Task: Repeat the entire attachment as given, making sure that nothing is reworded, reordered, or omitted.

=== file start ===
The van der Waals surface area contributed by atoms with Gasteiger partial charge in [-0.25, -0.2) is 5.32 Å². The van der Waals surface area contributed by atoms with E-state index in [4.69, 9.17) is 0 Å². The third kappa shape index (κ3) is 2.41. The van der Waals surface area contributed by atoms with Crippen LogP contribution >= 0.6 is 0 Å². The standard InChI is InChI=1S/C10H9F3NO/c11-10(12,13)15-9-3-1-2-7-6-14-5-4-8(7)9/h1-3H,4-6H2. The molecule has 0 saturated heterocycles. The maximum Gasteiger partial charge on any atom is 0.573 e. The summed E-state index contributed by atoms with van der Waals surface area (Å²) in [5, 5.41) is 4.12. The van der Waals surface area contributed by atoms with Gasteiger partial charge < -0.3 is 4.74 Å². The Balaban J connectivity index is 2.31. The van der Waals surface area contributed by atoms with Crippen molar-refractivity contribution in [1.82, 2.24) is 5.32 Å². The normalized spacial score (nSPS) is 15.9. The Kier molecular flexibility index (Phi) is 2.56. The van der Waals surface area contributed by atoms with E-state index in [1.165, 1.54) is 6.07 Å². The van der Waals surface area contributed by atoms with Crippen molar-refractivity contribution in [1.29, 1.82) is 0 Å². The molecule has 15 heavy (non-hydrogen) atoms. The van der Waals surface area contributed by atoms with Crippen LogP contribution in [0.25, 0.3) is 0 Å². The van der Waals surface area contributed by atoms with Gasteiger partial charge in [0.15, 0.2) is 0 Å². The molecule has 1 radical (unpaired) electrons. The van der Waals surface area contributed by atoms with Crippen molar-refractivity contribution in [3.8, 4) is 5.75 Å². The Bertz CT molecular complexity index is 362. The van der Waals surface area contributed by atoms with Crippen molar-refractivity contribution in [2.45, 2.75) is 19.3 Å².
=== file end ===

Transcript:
The van der Waals surface area contributed by atoms with Gasteiger partial charge in [-0.25, -0.2) is 5.32 Å². The van der Waals surface area contributed by atoms with E-state index in [4.69, 9.17) is 0 Å². The third kappa shape index (κ3) is 2.41. The van der Waals surface area contributed by atoms with Crippen LogP contribution >= 0.6 is 0 Å². The standard InChI is InChI=1S/C10H9F3NO/c11-10(12,13)15-9-3-1-2-7-6-14-5-4-8(7)9/h1-3H,4-6H2. The molecule has 0 saturated heterocycles. The maximum Gasteiger partial charge on any atom is 0.573 e. The summed E-state index contributed by atoms with van der Waals surface area (Å²) in [5, 5.41) is 4.12. The van der Waals surface area contributed by atoms with Gasteiger partial charge < -0.3 is 4.74 Å². The Balaban J connectivity index is 2.31. The van der Waals surface area contributed by atoms with Crippen molar-refractivity contribution in [1.82, 2.24) is 5.32 Å². The normalized spacial score (nSPS) is 15.9. The Kier molecular flexibility index (Phi) is 2.56. The van der Waals surface area contributed by atoms with E-state index in [1.165, 1.54) is 6.07 Å². The van der Waals surface area contributed by atoms with Crippen molar-refractivity contribution in [1.29, 1.82) is 0 Å². The molecule has 15 heavy (non-hydrogen) atoms. The van der Waals surface area contributed by atoms with Crippen LogP contribution in [0.25, 0.3) is 0 Å². The van der Waals surface area contributed by atoms with Gasteiger partial charge in [0.15, 0.2) is 0 Å². The molecule has 1 radical (unpaired) electrons. The van der Waals surface area contributed by atoms with Crippen molar-refractivity contribution in [3.8, 4) is 5.75 Å². The Bertz CT molecular complexity index is 362. The van der Waals surface area contributed by atoms with Crippen molar-refractivity contribution in [2.45, 2.75) is 19.3 Å².